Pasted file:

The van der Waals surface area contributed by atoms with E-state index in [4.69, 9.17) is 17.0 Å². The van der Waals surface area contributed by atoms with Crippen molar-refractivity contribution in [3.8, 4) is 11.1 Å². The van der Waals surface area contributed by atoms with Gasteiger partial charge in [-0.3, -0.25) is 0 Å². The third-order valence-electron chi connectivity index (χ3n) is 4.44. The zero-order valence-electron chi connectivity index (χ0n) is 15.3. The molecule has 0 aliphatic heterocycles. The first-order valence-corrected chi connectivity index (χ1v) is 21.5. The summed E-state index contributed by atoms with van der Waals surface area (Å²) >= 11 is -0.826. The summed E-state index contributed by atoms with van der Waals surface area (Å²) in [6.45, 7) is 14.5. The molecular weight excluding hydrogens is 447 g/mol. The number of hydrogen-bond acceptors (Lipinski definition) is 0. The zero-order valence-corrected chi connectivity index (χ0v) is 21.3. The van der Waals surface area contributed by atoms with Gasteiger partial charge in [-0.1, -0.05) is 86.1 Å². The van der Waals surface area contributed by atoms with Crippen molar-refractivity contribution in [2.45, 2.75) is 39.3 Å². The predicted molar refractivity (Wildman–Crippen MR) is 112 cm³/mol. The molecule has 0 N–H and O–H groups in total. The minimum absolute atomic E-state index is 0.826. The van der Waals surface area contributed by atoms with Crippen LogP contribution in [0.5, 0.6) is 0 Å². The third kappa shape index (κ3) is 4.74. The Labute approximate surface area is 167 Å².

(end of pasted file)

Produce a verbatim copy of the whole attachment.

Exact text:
The van der Waals surface area contributed by atoms with E-state index in [4.69, 9.17) is 17.0 Å². The van der Waals surface area contributed by atoms with Crippen molar-refractivity contribution in [3.8, 4) is 11.1 Å². The van der Waals surface area contributed by atoms with Gasteiger partial charge in [-0.3, -0.25) is 0 Å². The third-order valence-electron chi connectivity index (χ3n) is 4.44. The zero-order valence-electron chi connectivity index (χ0n) is 15.3. The molecule has 0 aliphatic heterocycles. The first-order valence-corrected chi connectivity index (χ1v) is 21.5. The summed E-state index contributed by atoms with van der Waals surface area (Å²) >= 11 is -0.826. The summed E-state index contributed by atoms with van der Waals surface area (Å²) in [6.45, 7) is 14.5. The molecular weight excluding hydrogens is 447 g/mol. The number of hydrogen-bond acceptors (Lipinski definition) is 0. The zero-order valence-corrected chi connectivity index (χ0v) is 21.3. The van der Waals surface area contributed by atoms with Gasteiger partial charge in [-0.1, -0.05) is 86.1 Å². The van der Waals surface area contributed by atoms with Crippen molar-refractivity contribution in [2.45, 2.75) is 39.3 Å². The predicted molar refractivity (Wildman–Crippen MR) is 112 cm³/mol. The molecule has 0 N–H and O–H groups in total. The minimum absolute atomic E-state index is 0.826. The van der Waals surface area contributed by atoms with Crippen LogP contribution in [0.5, 0.6) is 0 Å². The third kappa shape index (κ3) is 4.74. The Labute approximate surface area is 167 Å².